Provide an Acknowledgement of Paternity for children under the age of 13 who require a name change and were born outside of a marriage. This form must be submitted by the mother and father together. If the father will not acknowledge paternity, the mother will have to file a lawsuit to establish paternity.
Supply a five-year record for children who require a last name change and are 13 or older. A five-year record is a record created at least five years prior to the date on which you submit the request for name change. It must include the registrant's name, date of birth, place of birth and parents' names. Sufficient documents include an application for social security number, school records, marriage application or baptismal record.
Send all documents of evidence along with the completed Application to Amend Certificate of Birth to the Louisiana Vital Records Registry, attention to Document Alteration Section, PO Box 60630, New Orleans, LA 70160. Include a money order in the amount of $18 plus fifty cents for each mail submission. You will also have to send an extra $15 if you cannot supply a copy of your child's current birth certificate. If you wish to receive a copy after the amendment has been made, you must also include an additional $9.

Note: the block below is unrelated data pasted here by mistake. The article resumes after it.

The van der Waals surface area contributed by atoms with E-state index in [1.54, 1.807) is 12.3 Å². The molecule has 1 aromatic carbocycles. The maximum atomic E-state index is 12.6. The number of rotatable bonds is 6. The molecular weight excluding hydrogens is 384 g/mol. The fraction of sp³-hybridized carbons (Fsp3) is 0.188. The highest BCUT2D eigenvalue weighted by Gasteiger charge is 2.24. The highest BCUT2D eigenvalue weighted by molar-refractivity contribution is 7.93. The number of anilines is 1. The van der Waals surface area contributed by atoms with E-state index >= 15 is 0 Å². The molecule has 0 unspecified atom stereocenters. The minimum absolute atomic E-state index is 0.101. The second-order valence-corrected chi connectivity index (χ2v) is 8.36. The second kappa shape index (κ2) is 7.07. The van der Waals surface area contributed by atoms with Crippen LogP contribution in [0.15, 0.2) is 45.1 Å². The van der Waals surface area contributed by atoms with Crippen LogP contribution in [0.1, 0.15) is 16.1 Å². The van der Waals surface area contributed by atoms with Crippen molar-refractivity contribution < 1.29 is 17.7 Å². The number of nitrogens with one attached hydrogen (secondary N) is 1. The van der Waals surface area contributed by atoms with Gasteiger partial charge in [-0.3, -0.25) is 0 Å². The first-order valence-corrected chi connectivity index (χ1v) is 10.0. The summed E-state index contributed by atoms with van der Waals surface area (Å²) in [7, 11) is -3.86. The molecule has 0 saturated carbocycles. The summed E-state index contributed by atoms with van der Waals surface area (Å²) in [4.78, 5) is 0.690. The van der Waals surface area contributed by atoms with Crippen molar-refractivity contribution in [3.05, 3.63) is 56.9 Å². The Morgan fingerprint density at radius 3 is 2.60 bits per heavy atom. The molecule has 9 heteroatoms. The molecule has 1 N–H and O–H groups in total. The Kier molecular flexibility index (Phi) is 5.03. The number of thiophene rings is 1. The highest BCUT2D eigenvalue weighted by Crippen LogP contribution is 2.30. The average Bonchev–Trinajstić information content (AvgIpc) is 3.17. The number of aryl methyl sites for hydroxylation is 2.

Obtain the legal forms for a name change. Many stationery stores carry legal forms, and you can also find them through online services. These are not forms issued by the state of Oregon, but rather are commercially available. As of 2010, the packet of forms will likely cost between $50 and $60.
Fill out the forms, and double check that you have spelled your child's name as you want it to appear on all legal forms. According to the Oregon State Bar Association, you will need the following forms: petition for change of name, order to give notice to appear and show cause, notice of change of name hearing, affidavit of proof of posting notice of hearing, post order affidavit of posting, change of name decree, and notice of change of name.
Create two copies of each form, and have both parents sign each copy. File the forms at your county courthouse. You will have to pay a filing fee (which varies by county). Ask the clerk about any rules unique to your county, as each county is a little different. You are not required to hire a lawyer, but a local attorney would be able to help you follow all the right procedures.